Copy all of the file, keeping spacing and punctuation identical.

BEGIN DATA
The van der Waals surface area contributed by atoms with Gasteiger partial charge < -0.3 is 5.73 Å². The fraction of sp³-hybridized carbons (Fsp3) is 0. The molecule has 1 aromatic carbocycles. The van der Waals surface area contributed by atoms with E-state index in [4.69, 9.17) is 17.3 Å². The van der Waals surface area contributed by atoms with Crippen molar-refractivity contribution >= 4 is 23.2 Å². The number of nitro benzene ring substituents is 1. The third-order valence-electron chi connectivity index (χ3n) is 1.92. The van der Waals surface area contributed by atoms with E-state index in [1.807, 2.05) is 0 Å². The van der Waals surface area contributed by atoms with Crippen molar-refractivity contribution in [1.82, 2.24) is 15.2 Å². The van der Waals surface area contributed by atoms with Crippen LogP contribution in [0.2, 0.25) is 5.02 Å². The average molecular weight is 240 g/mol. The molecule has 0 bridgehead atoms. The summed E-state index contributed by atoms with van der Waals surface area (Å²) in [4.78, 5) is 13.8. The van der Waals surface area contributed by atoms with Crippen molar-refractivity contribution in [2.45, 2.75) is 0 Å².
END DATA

The van der Waals surface area contributed by atoms with Gasteiger partial charge < -0.3 is 5.73 Å². The fraction of sp³-hybridized carbons (Fsp3) is 0. The molecule has 1 aromatic carbocycles. The van der Waals surface area contributed by atoms with E-state index in [4.69, 9.17) is 17.3 Å². The van der Waals surface area contributed by atoms with Crippen molar-refractivity contribution >= 4 is 23.2 Å². The number of nitro benzene ring substituents is 1. The third-order valence-electron chi connectivity index (χ3n) is 1.92. The van der Waals surface area contributed by atoms with E-state index in [1.807, 2.05) is 0 Å². The van der Waals surface area contributed by atoms with Crippen molar-refractivity contribution in [1.82, 2.24) is 15.2 Å². The van der Waals surface area contributed by atoms with Crippen LogP contribution in [0.2, 0.25) is 5.02 Å². The average molecular weight is 240 g/mol. The molecule has 0 bridgehead atoms. The summed E-state index contributed by atoms with van der Waals surface area (Å²) in [4.78, 5) is 13.8. The van der Waals surface area contributed by atoms with Crippen molar-refractivity contribution in [2.45, 2.75) is 0 Å².